July 23, 2003
September Kept Going

AOL is going to provide blogging tools to all users of version 9 of its software.

One of the nice things about weblogs is that they don't operate in a common space, but rather allow everyone to create their own space. So AOL doing this won't create anything quite as bad as the September that Never Ended:

All time since September 1993. One of the seasonal rhythms of the Usenet used to be the annual September influx of clueless newbies who, lacking any sense of netiquette, made a general nuisance of themselves. This coincided with people starting college, getting their first internet accounts, and plunging in without bothering to learn what was acceptable. These relatively small drafts of newbies could be assimilated within a few months. But in September 1993, AOL users became able to post to Usenet, nearly overwhelming the old-timers' capacity to acculturate them; to those who nostalgically recall the period before hand, this triggered an inexorable decline in the quality of discussions on newsgroups."
Still, there is plenty of room for the cultural norms of web site stewardship to decline or otherwise degenerate. Thankfully, there will be less of a lowest-common-denominator shift than there was with the popular/mainstream groups on USENET. This same "everyone has their own soapbox" structure leads to a significant echo chamber effect, but I'm pretty sure that this just reflects the reality of how unoriginal people are in general, rather than necessarily encouraging it.

One thing we can be sure of, though, is that there won't be much of an increase in the number of people asking, as Paul Ford did:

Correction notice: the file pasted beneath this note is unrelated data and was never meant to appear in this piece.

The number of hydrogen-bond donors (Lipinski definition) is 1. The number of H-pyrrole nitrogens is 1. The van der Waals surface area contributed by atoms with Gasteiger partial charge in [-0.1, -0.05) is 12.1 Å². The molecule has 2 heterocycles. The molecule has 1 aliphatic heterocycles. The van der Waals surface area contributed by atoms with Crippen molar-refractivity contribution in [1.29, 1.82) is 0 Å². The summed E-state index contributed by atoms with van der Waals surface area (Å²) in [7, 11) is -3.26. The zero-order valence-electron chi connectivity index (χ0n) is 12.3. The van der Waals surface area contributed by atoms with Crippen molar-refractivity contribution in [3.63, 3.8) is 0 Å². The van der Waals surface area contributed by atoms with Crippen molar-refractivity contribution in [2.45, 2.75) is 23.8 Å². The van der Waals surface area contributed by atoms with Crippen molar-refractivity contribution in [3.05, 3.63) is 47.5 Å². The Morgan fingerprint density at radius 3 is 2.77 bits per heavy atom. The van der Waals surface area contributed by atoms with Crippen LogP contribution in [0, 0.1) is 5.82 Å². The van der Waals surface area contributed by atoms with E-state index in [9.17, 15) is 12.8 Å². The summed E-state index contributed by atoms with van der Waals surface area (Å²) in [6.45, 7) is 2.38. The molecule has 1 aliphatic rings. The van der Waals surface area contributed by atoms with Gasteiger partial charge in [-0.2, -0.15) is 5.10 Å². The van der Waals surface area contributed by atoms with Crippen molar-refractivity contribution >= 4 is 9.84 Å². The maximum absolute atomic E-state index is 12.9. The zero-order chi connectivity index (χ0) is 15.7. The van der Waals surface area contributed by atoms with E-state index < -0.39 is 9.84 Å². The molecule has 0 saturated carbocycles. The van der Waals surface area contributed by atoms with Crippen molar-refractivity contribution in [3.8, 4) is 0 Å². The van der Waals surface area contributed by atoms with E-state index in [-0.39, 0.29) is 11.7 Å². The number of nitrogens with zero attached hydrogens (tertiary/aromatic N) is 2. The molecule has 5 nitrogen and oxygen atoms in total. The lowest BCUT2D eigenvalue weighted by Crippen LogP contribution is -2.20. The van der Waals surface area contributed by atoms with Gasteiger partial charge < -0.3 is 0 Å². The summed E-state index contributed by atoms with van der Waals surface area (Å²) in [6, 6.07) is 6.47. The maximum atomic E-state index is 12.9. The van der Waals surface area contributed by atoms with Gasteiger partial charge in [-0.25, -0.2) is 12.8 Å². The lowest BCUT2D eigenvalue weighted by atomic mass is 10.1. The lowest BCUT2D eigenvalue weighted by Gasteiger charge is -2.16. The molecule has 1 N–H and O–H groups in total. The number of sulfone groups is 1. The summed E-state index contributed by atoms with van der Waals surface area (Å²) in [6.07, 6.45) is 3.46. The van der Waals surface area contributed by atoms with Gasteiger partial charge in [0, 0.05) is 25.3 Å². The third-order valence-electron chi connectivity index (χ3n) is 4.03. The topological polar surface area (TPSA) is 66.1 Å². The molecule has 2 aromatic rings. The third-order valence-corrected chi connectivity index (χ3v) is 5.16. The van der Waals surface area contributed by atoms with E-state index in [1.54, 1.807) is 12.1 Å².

How could the Weblog "form" be expanded in regards to narrative, not technology, to become exciting and valuable over time?
In that article from way back in 2000, Ford proposes a number of new forms of weblogs that could be taken up. He also offers an explanation of why "so much of the web is so bad", which will almost certainly continue to be true:
Many people who create personal Web sites believe that by becoming famous, they will become less lonely.
Alternatively, people do things because they want recognition for doing them, not because they love doing them.

Would it be too pretentious to quote Rilke?

And if out of this turning-within, out of this immersion in your own world, poems come, then you will not think of asking anyone whether they are good or not. Nor will you try to interest magazines in these works: for you will see them as your dear natural possession, a piece of your life, a voice from it. A work of art is good if it has arisen out of necessity. That is the only way one can judge it.
If one feels one could live without writing, then perhaps one shouldn't write at all.
(from Letters to a Young Poet, 1903)

Rilke wrote that one hundred years ago; technology hasn't changed that much. But maybe, from those 34 million AOL users, a few hundred will find a place to share and develop some authentic or original work, or share interesting work or research. The rest will keep doing what "opinionated" people have been doing for years, slightly emboldened by new technology.

posted by dru in politicsoftech